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Hummingbirds: Facts and Folklore from the Americas — Book Review

Hummingbird Facts and Folklore book.

Hummingbird Facts and Folklore from the Americas book.

Hummingbirds, Facts and Folklore from the Americas, is a wonderful and surprising new book by Jeanette Larson and Adrienne Yorinks. You can enjoy this book as  biology, folklore and art.

It is wonderful because this 64-page, 8 x 10 book is packed full of beautifully written facts and stories. Even if you have already been reading about hummingbirds I’ll almost guarantee you will find facts in this book that you have not run across before.

The book is concise, authoritative, and easy to understand. It is also entertaining and fun to read. I recommend it for adults and children alike. Author Jeanette Larson is a librarian as well as a writer, and the research, like the writing, was apparently a labor of love.

The book is surprising because the beautiful, realistic illustrations were created with fabric and needlework. Co-author Adrienne Yorinks illustrated the book with her own original needle art.

You can see thousands of hummingbird photos on the Web, but you’ve never seen anything like Yorinks’s simply beautiful needlework paintings. The book would make a great gift for someone who loves the fabric arts.

One reason this is a great book for both adults and children is that while the facts are fascinating, each chapter also includes a Native American teaching story on hummingbirds: (more…)

Attracting Birds to a Tropical Garden

Some individuals enjoy bird watching but prefer to do their bird watching in their back yard. Below is some advice on attracting wild birds to your back yard.

Firstly it depends upon having wild birds in the general area where your house is located and then you can attract then to your backyard. The method used to attract the birds will depend upon what is the diet of the bird.

If the bird is a nectar feeder e.g. bananaquits or hummingbirds, then large flowering plants will attract them. Hummingbird bills are perfectly adapted to the various types of flowers that they feed on, so different types of flowers will attract different hummingbirds.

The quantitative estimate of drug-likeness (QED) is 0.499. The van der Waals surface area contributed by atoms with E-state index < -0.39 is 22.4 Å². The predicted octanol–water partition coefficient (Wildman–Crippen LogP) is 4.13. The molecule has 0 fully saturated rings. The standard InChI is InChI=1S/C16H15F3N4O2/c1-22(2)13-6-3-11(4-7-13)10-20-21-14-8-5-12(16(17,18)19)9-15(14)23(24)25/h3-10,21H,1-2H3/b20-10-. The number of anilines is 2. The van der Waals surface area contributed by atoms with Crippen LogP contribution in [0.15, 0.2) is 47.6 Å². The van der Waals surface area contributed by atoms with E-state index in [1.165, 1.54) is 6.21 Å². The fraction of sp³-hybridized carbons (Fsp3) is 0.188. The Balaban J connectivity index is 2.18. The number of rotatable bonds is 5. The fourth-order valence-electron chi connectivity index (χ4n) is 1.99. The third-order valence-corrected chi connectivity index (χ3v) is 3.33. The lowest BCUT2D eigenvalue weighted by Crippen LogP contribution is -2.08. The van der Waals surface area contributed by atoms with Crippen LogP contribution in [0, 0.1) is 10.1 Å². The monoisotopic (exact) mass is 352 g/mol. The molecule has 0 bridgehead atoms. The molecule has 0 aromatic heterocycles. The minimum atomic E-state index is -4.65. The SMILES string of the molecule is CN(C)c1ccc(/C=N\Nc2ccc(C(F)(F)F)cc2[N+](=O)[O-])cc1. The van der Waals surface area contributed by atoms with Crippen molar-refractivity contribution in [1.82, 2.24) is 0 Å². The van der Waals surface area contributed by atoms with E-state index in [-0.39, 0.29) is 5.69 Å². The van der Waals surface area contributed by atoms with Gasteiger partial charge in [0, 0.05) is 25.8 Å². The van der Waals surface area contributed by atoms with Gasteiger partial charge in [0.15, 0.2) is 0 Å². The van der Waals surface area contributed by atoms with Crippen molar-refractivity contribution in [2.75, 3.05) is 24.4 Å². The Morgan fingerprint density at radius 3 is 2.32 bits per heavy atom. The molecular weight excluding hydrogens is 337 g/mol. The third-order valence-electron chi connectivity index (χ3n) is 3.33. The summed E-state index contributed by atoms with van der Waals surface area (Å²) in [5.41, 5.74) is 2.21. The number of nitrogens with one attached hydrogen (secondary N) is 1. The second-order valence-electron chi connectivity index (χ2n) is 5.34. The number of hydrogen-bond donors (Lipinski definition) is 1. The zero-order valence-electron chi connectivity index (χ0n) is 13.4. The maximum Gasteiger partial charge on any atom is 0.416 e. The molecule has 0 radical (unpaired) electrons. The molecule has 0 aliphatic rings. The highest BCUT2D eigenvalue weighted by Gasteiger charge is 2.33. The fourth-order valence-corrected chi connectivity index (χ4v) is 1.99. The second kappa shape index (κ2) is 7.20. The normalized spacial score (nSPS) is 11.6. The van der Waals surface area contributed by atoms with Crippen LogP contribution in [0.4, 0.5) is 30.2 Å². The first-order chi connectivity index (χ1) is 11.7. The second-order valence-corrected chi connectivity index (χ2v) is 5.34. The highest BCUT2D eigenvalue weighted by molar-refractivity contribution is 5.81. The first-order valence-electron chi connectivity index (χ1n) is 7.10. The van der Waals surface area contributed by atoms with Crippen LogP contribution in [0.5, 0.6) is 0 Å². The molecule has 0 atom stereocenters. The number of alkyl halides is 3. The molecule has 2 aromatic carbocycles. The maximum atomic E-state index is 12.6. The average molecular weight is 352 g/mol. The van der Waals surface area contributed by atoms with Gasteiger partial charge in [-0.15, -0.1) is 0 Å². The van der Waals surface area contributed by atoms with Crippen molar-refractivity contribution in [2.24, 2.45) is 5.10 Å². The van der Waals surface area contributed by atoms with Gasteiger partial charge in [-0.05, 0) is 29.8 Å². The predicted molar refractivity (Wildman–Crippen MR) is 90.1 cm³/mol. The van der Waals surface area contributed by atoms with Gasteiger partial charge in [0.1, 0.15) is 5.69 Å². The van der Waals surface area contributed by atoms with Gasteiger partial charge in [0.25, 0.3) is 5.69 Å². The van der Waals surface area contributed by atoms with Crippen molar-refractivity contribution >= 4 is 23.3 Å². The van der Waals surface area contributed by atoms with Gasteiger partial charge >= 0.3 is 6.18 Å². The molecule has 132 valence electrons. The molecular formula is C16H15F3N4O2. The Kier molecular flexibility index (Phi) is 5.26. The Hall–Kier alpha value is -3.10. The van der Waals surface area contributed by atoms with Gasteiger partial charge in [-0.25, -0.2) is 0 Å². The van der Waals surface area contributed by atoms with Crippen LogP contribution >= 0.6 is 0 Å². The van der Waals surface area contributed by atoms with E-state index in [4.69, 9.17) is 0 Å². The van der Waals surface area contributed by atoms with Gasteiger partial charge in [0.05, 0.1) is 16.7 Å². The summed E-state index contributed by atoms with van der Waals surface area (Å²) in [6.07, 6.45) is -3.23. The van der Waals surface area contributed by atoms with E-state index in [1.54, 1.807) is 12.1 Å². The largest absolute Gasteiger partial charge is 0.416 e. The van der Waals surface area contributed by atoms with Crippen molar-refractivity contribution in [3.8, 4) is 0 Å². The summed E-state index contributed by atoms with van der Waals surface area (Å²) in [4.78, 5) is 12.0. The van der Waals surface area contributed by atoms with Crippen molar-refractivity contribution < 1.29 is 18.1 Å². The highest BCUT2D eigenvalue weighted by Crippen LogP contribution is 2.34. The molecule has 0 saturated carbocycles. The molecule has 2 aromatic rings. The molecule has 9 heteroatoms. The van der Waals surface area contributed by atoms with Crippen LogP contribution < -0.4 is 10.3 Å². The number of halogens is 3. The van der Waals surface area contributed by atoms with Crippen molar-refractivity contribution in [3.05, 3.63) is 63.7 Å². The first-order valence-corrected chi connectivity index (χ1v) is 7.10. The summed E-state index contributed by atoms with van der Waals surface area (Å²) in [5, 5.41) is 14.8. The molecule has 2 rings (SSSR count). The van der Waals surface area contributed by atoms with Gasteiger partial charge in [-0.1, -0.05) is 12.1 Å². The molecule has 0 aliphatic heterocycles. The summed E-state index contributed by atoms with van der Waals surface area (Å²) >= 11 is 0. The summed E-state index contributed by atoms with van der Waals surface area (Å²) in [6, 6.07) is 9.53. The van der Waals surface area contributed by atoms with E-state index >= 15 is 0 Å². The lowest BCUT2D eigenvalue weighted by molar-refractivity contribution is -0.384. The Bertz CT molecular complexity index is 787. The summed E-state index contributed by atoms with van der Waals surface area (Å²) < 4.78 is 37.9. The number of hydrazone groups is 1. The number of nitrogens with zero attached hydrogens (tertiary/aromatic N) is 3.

Some hummingbirds have especially curved or elongated bills that allow them to feed on special flowers, eg the White-tipped Sicklebill hummingbird whose downward curving bill allows it to draw nectar from heliconias. The Ruby-Topaz Hummingbird has a short and slightly decurved bill that is suited to feeding on the flowers of the ixora shrub.

The Blue-tailed Emerald has a short bill that is suited for feeding on the Hibiscus flower. The Copper-rumped Hummingbird has a straight long bill that allows it to feed on medium sized tube shaped flowers such as the allamanda. (more…)

Five Steps to Happy Hummers

Ruby-throated Hummingbird (Archilochus colubri...

RUBY-THROATED HUMMINGBIRD (ARCHILOCHUS COLUBRIS), MALE, CAP TOURMENTE NATIONAL WILDLIFE AREA, QUEBEC, CANADA Image via Wikipedia

1. Get the Right Kind of Feeder.

Saucer type feeders with perches and ant motes are preferred.

I have been using saucer type feeders almost exclusively for years. I feel the birds prefer them to the tube type and they are generally much easier to clean.

Birds like to perch, rest, catch tiny bugs and survey their territory at the feeders. Sitting and resting during feeding saves precious energy and helps young birds to socialize. The flat feeders also give the little guys a much better view of their spread.

I have learned the hard way that yellow flowers on feeders are unnecessary. They not only attract ants and bees, they can become brittle and break. The extra pieces also make the feeder harder to clean.

I recommend the HummZinger by Aspects which is basically only two pieces. It is attractive, drip resistant, easy to clean and has a deeper well which deters bees and wasps.

This is a sketch of my Fancy Hummzinger from my Drawing Everyday Blog. (more…)

Hummingbirds – Beautiful and Active

Rufous Hummingbird - All fired up to impress t...